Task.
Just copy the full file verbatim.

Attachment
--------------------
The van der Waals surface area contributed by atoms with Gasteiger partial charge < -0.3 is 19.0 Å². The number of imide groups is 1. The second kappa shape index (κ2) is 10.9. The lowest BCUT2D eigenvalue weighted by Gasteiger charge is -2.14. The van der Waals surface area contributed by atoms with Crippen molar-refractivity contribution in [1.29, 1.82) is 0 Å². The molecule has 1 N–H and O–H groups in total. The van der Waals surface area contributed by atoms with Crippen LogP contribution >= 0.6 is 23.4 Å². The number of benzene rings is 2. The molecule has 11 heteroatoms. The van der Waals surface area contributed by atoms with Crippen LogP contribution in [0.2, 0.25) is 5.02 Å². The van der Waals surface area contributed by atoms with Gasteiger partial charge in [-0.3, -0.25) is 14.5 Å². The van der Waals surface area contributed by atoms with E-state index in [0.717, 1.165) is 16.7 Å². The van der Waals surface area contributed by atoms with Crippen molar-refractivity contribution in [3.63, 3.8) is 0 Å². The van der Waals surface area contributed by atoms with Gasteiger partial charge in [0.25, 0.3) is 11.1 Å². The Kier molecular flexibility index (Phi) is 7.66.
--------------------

The van der Waals surface area contributed by atoms with Gasteiger partial charge < -0.3 is 19.0 Å². The number of imide groups is 1. The second kappa shape index (κ2) is 10.9. The lowest BCUT2D eigenvalue weighted by Gasteiger charge is -2.14. The van der Waals surface area contributed by atoms with Crippen molar-refractivity contribution in [1.29, 1.82) is 0 Å². The molecule has 1 N–H and O–H groups in total. The van der Waals surface area contributed by atoms with Crippen LogP contribution >= 0.6 is 23.4 Å². The number of benzene rings is 2. The molecule has 11 heteroatoms. The van der Waals surface area contributed by atoms with Crippen LogP contribution in [0.2, 0.25) is 5.02 Å². The van der Waals surface area contributed by atoms with Gasteiger partial charge in [-0.3, -0.25) is 14.5 Å². The van der Waals surface area contributed by atoms with E-state index in [0.717, 1.165) is 16.7 Å². The van der Waals surface area contributed by atoms with Crippen molar-refractivity contribution in [3.63, 3.8) is 0 Å². The van der Waals surface area contributed by atoms with Gasteiger partial charge in [0.25, 0.3) is 11.1 Å². The Kier molecular flexibility index (Phi) is 7.66.